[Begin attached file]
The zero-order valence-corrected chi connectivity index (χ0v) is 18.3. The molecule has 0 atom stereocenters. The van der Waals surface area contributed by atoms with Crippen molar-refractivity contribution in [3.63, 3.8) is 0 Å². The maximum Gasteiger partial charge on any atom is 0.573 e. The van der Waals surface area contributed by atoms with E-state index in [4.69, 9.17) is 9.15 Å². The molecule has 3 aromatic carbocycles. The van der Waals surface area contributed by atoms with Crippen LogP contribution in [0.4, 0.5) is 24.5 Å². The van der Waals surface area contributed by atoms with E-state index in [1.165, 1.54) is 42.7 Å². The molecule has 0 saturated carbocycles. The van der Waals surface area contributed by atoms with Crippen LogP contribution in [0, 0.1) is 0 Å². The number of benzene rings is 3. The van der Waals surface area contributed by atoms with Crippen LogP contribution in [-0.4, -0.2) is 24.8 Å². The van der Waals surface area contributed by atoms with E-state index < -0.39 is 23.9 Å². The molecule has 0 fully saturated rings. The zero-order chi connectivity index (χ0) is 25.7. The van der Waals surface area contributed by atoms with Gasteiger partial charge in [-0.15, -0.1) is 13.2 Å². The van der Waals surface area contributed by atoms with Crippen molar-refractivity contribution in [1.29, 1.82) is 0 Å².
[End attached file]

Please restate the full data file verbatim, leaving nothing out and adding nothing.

The zero-order valence-corrected chi connectivity index (χ0v) is 18.3. The molecule has 0 atom stereocenters. The van der Waals surface area contributed by atoms with Crippen molar-refractivity contribution in [3.63, 3.8) is 0 Å². The maximum Gasteiger partial charge on any atom is 0.573 e. The van der Waals surface area contributed by atoms with E-state index in [4.69, 9.17) is 9.15 Å². The molecule has 3 aromatic carbocycles. The van der Waals surface area contributed by atoms with Crippen LogP contribution in [0.4, 0.5) is 24.5 Å². The van der Waals surface area contributed by atoms with E-state index in [1.165, 1.54) is 42.7 Å². The molecule has 0 saturated carbocycles. The van der Waals surface area contributed by atoms with Crippen LogP contribution in [0, 0.1) is 0 Å². The number of benzene rings is 3. The van der Waals surface area contributed by atoms with Crippen LogP contribution in [-0.4, -0.2) is 24.8 Å². The van der Waals surface area contributed by atoms with E-state index < -0.39 is 23.9 Å². The molecule has 0 fully saturated rings. The zero-order chi connectivity index (χ0) is 25.7. The van der Waals surface area contributed by atoms with Gasteiger partial charge in [-0.15, -0.1) is 13.2 Å². The van der Waals surface area contributed by atoms with Crippen molar-refractivity contribution in [1.29, 1.82) is 0 Å².